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San Quentin’s Prison University Gives Inmates Freedom to Learn

San Quentin is home to the Prison University Project, the largest on-site college-in-prison program among California state prisons. Inmates in PUP earn their associate’s degree for free, with volunteer instructors from schools like Stanford and UC Berkeley.

Opponents of higher education in prison, like those who voted down a proposal in New York earlier this year, say it’s wrong to give a taxpayer-funded degree to convicts. Some are fine with providing remedial and vocational education, but draw the line at college, a commodity families sacrifice thousands of dollars to give their children.

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The California Reentry Program

For prisoners finally being released from California prisons, The California Reentry Program is available to assist prisoners facing the outside world and parole. Facing and adhering to parole can be a daunting task for someone who has been incarcerated for any period of times. Job skills training, social skills beyond prison walls, housing, clothing – these are all situations that newly released prisoners must face.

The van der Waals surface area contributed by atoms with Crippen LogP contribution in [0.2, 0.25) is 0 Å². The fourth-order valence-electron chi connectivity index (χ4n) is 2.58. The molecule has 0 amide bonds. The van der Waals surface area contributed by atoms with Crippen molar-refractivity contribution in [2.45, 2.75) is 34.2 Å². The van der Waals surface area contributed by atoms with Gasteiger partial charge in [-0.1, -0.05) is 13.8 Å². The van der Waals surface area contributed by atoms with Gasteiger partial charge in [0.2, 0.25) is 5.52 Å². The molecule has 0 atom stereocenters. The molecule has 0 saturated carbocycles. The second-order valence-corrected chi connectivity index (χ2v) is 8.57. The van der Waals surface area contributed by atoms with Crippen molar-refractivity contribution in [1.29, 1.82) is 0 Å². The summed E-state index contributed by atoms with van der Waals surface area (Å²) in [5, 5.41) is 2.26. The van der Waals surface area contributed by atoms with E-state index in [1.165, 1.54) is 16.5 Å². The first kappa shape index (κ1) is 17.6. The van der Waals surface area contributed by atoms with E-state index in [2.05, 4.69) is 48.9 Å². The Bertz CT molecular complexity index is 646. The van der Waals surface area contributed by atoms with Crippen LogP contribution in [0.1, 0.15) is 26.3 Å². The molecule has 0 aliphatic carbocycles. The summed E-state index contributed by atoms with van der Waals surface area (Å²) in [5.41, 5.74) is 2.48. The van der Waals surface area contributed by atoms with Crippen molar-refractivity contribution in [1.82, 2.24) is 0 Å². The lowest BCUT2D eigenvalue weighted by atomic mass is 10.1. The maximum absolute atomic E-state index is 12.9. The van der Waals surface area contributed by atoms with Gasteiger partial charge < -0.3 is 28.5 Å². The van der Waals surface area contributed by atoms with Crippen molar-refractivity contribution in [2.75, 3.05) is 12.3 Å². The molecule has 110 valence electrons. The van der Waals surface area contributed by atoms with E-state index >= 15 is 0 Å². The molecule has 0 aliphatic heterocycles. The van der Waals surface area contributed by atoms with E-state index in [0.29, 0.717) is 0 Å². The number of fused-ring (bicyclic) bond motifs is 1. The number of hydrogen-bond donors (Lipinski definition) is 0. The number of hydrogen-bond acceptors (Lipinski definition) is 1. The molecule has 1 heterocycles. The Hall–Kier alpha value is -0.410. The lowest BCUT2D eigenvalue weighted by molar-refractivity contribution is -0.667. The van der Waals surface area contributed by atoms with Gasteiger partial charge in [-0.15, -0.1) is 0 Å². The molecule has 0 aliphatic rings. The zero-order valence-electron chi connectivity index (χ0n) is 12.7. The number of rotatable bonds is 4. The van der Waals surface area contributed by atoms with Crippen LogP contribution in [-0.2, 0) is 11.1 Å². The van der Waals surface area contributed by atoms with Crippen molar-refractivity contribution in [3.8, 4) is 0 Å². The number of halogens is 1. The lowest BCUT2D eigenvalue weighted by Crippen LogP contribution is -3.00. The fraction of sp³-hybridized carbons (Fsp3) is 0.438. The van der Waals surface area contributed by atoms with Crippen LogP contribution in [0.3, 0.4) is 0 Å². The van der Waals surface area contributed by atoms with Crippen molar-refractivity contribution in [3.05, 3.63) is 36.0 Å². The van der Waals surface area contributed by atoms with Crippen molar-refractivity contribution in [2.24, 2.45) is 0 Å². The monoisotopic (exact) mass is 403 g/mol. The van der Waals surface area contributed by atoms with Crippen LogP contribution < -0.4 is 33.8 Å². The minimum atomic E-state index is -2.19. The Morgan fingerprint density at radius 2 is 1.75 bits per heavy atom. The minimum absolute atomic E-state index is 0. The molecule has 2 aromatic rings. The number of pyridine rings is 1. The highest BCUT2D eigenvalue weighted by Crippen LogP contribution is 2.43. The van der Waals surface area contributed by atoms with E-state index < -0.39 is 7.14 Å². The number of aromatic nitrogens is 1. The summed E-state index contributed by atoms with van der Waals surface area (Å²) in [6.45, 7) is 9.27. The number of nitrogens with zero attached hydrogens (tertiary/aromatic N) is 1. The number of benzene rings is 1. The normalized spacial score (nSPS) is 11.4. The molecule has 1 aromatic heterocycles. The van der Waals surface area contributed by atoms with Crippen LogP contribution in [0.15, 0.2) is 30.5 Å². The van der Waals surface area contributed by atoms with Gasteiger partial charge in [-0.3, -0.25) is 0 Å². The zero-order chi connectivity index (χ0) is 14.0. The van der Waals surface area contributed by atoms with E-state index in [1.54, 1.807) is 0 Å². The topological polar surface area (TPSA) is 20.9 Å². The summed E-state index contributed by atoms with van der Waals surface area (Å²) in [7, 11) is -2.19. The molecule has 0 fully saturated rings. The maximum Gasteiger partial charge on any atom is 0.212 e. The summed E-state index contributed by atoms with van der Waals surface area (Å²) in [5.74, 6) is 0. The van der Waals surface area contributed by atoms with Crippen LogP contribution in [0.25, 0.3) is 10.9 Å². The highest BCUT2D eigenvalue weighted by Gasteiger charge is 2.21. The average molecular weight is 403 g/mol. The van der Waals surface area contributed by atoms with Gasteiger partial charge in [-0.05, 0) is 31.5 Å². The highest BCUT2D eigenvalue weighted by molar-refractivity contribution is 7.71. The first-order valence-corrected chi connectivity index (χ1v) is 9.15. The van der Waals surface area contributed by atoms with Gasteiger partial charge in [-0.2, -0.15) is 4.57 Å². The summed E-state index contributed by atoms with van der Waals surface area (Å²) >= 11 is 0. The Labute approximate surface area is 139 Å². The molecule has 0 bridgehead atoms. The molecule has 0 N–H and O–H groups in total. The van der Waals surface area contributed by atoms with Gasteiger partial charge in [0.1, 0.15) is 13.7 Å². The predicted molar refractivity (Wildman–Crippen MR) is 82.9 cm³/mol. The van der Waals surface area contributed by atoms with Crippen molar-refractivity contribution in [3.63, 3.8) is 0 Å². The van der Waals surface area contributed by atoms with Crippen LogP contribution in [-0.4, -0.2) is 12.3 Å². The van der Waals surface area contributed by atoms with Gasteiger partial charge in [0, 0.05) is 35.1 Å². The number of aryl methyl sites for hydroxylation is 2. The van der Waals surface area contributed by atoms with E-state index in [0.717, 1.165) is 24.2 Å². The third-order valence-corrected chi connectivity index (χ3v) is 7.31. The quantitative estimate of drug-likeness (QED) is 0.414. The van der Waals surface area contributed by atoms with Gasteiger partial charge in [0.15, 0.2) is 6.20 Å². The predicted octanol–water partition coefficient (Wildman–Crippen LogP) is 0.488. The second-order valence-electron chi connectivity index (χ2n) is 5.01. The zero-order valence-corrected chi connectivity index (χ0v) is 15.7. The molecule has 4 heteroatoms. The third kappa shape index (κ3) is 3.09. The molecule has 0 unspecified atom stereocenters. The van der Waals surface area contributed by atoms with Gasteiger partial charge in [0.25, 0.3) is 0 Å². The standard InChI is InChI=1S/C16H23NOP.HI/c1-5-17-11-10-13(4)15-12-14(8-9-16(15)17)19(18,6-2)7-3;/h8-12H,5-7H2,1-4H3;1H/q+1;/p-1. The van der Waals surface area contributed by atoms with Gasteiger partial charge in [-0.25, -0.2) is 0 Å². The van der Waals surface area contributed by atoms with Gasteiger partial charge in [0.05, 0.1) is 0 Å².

The California Reentry Program began in 2003 when a prisoner being released from San Quentin approached a prison education instructor, asking about financial college aid, college admissions, and various other topics that would help the prisoner successfully renter society and continue his education. It became clear at that time that there were very limited resources for ex-offenders to learn about resources and local opportunities upon release.

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